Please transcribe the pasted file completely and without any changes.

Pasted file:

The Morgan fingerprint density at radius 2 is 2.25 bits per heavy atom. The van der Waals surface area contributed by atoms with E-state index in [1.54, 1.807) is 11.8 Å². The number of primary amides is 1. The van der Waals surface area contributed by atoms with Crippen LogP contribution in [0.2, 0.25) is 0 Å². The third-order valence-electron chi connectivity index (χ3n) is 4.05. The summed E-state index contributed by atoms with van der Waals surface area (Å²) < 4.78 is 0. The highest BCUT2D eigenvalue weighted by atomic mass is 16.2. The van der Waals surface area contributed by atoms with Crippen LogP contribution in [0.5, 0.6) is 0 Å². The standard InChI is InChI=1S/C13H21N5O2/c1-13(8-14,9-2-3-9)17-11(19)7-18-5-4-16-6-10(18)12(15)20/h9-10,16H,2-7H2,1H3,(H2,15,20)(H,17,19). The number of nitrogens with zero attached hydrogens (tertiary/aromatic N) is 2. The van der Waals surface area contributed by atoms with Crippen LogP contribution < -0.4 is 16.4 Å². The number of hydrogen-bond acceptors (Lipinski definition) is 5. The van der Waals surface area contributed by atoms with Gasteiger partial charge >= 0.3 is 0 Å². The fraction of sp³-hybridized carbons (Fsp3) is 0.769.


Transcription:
The Morgan fingerprint density at radius 2 is 2.25 bits per heavy atom. The van der Waals surface area contributed by atoms with E-state index in [1.54, 1.807) is 11.8 Å². The number of primary amides is 1. The van der Waals surface area contributed by atoms with Crippen LogP contribution in [0.2, 0.25) is 0 Å². The third-order valence-electron chi connectivity index (χ3n) is 4.05. The summed E-state index contributed by atoms with van der Waals surface area (Å²) < 4.78 is 0. The highest BCUT2D eigenvalue weighted by atomic mass is 16.2. The van der Waals surface area contributed by atoms with Crippen LogP contribution in [0.5, 0.6) is 0 Å². The standard InChI is InChI=1S/C13H21N5O2/c1-13(8-14,9-2-3-9)17-11(19)7-18-5-4-16-6-10(18)12(15)20/h9-10,16H,2-7H2,1H3,(H2,15,20)(H,17,19). The number of nitrogens with zero attached hydrogens (tertiary/aromatic N) is 2. The van der Waals surface area contributed by atoms with Crippen LogP contribution < -0.4 is 16.4 Å². The number of hydrogen-bond acceptors (Lipinski definition) is 5. The van der Waals surface area contributed by atoms with Gasteiger partial charge >= 0.3 is 0 Å². The fraction of sp³-hybridized carbons (Fsp3) is 0.769.